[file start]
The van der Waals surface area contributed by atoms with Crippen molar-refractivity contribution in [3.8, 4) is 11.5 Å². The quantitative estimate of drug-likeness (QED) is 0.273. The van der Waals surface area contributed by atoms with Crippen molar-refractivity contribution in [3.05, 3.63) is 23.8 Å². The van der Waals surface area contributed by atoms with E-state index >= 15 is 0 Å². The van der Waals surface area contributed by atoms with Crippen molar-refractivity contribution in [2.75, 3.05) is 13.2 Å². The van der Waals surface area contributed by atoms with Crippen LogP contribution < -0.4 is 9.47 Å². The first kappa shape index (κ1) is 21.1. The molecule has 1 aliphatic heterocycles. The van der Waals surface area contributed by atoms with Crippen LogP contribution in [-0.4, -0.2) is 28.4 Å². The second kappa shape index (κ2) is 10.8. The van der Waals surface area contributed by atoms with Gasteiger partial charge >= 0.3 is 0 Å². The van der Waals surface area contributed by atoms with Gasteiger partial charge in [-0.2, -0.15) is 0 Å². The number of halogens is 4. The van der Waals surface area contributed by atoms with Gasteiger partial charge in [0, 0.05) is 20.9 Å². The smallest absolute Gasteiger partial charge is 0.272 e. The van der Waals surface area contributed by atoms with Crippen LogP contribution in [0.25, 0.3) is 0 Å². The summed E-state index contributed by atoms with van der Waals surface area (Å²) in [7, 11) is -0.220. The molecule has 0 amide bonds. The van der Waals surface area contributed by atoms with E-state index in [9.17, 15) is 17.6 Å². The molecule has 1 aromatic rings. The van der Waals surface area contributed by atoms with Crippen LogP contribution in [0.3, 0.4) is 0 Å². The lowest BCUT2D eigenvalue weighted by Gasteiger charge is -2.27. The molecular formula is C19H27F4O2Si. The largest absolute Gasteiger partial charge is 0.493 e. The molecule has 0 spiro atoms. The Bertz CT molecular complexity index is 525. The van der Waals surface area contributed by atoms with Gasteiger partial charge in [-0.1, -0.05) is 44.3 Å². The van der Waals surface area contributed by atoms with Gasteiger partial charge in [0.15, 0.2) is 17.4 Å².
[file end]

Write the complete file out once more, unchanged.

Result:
The van der Waals surface area contributed by atoms with Crippen molar-refractivity contribution in [3.8, 4) is 11.5 Å². The quantitative estimate of drug-likeness (QED) is 0.273. The van der Waals surface area contributed by atoms with Crippen molar-refractivity contribution in [3.05, 3.63) is 23.8 Å². The van der Waals surface area contributed by atoms with E-state index >= 15 is 0 Å². The van der Waals surface area contributed by atoms with Crippen molar-refractivity contribution in [2.75, 3.05) is 13.2 Å². The van der Waals surface area contributed by atoms with Crippen LogP contribution < -0.4 is 9.47 Å². The first kappa shape index (κ1) is 21.1. The molecule has 1 aliphatic heterocycles. The van der Waals surface area contributed by atoms with Crippen LogP contribution in [-0.4, -0.2) is 28.4 Å². The second kappa shape index (κ2) is 10.8. The van der Waals surface area contributed by atoms with Gasteiger partial charge >= 0.3 is 0 Å². The van der Waals surface area contributed by atoms with Gasteiger partial charge in [-0.2, -0.15) is 0 Å². The number of halogens is 4. The van der Waals surface area contributed by atoms with Gasteiger partial charge in [0, 0.05) is 20.9 Å². The smallest absolute Gasteiger partial charge is 0.272 e. The van der Waals surface area contributed by atoms with Crippen LogP contribution in [0.25, 0.3) is 0 Å². The summed E-state index contributed by atoms with van der Waals surface area (Å²) in [7, 11) is -0.220. The molecule has 0 amide bonds. The van der Waals surface area contributed by atoms with E-state index in [9.17, 15) is 17.6 Å². The molecule has 1 aromatic rings. The van der Waals surface area contributed by atoms with Crippen LogP contribution in [0.3, 0.4) is 0 Å². The lowest BCUT2D eigenvalue weighted by Gasteiger charge is -2.27. The molecular formula is C19H27F4O2Si. The largest absolute Gasteiger partial charge is 0.493 e. The molecule has 0 spiro atoms. The Bertz CT molecular complexity index is 525. The van der Waals surface area contributed by atoms with Gasteiger partial charge in [-0.1, -0.05) is 44.3 Å². The van der Waals surface area contributed by atoms with Gasteiger partial charge in [0.15, 0.2) is 17.4 Å².